As before, the construction industry continues to blot the city skyline with apartment blocks. In April 2018, Russian Prime Minister Dmitry Medvedev stated that homogeneous microregions (“with a densely packed built-up environment and not always well-developed urban infrastructure”) accounted for 77% of the total housing stock. The private sector, on the other hand, is made up of the luxury market (usually outside or on the outskirts of the city) and old housing stock, where families have lived for generations.

Konstantin, who spends 50% of his time in the Netherlands, says that the construction industry regulations are a key difference between Russia and Europe. “Your quality of life in the Netherlands does not depend on whether you live in a city or in the middle of a field. You will have a decent sewage system, enough kilowatts of light, some kind of medical facility nearby and a store. Otherwise, as per the urban planning rules, the developer won’t be issued a building permit.”

Private cottages

In Russia, meanwhile, available infrastructure is not a prerequisite. Moreover, since 2018, there is no need even to get a permit to build a private house; suffice it to submit a mandatory notification prior to and on completion of construction. “What utilities you hook up is your own business. Our neighbors say: ‘We don’t need electricity. We’ll go and turn on the generator, fry some meat and leave. And they have the right to. You can’t do that in the Netherlands,” says Konstantin.

Soviet stereotype

However, despite the dream of owning a house, many Russians still harbor a Soviet mindset. “One aspect of this is that we still tend to see private houses as a temporary dwelling, something like a dacha (summer house). Even if it’s a proper, well-equipped house,” says Popov.

Private house in Yalta.

Living in an apartment block is perceived as more comfortable and therefore more prestigious. In the Soviet Union, having an apartment, a car and a dacha was considered the true marker of success. In modern-day Russia, most of those who build or buy a private house don’t abandon their apartment. “In other words, a house is not an alternative to an apartment, but a kind of add-on. Or it’s an ‘old age’ option. In the south of the country, it has to be said, private housing occupies a higher position in people’s system of values than in central Russia or, all the more so, Moscow and St. Petersburg,” Popov notes.

Read more:Why do Russians live in ‘anthills’ if the country is so big?

One such resident of southern Russian is Tatiana Fedortseva from Taganrog. This smallish city, the birthplace of Anton Chekhov, with a population of 255,000, is located on the shore of the Sea of Azov. For the past 25 years, Tatiana has been living in her husband’s six-room house and does not want to go back to living in an apartment. “Nowadays residential areas are being built up with apartment blocks. Before that, the private housing sector was large: we have a large old town with 18th-century buildings. Now the ratio of private houses to apartment buildings is about one to one.”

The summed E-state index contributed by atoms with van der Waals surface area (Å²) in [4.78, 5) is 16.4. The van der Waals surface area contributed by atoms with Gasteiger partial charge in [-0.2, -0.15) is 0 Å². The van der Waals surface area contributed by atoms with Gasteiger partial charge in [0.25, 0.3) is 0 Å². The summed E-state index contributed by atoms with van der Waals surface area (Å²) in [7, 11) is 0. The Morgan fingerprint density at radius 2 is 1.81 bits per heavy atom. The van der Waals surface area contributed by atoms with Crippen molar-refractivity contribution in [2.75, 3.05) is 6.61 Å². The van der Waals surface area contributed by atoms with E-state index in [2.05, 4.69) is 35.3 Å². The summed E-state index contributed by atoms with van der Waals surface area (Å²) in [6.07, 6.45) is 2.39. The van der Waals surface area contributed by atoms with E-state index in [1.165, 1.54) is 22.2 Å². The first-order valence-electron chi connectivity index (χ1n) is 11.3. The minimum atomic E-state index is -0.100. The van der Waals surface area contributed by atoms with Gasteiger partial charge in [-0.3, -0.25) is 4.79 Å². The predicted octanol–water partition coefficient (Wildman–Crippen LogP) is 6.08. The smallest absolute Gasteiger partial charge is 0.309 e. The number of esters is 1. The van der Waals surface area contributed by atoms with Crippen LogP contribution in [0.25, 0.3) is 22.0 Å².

Sale of a private house in one of the villages of the Tula region.

Many of those who buy or build houses in southern Russia are newcomers from further north. Lyubov Aleksandrovna moved from Yakutia to Taganrog a decade ago. “It was my dream to move south for retirement,” she says. Her family bought a two-story house, 240 square meters, for 4.5 million rubles ($60,700). There was no interior decoration or utilities; they had to finish and connect everything themselves. Nearby there is a school, a kindergarten and a shop.

About five years ago there was a huge influx of new arrivals here. They’d call us up on the intercom and ask if we were selling the house by any chance,” she says.

Private house in the courtyard of the

A feature of provincial Russia is the large swathes of private-sector housing, says Popov. But it’s often shabby and lacking amenities. “Although it’s detached, such housing is still viewed as second-rate. People there dream of moving into ‘normal’ accommodation, which in their mind’s eye means an apartment in a communal block. The Soviet stereotype, urban-planning policy and economic reality all feed this notion.”

About 22.6% of the Russian population has no access to a centralized sewerage system, with most using waste pits, says a report by Rosstat, the federal statistics service. According to another Rosstat study, almost 40% of residential buildings in Russia are in need of repair, reconstruction or demolition.

Even demand for that most Russian institution, the dacha, is on the wane. During the pandemic, when many found themselves self-isolating, dacha demand picked up again, but this trend is unlikely to be long-term, believes Alekseevsky: “The very idea of ​​a dacha was a key element of the Soviet myth of prosperity. Now these dachas are becoming more trouble than they’re worth. The endless traffic jams to get there and the cost of maintaining them are causing everyone to sell, but no one wants to buy.”

If using any of Russia Beyond's content, partly or in full, always provide an active hyperlink to the original material.

We've got more than 2 million followers on Facebook. Join them!
Read more

This website uses cookies. Click here to find out more.

Accept cookies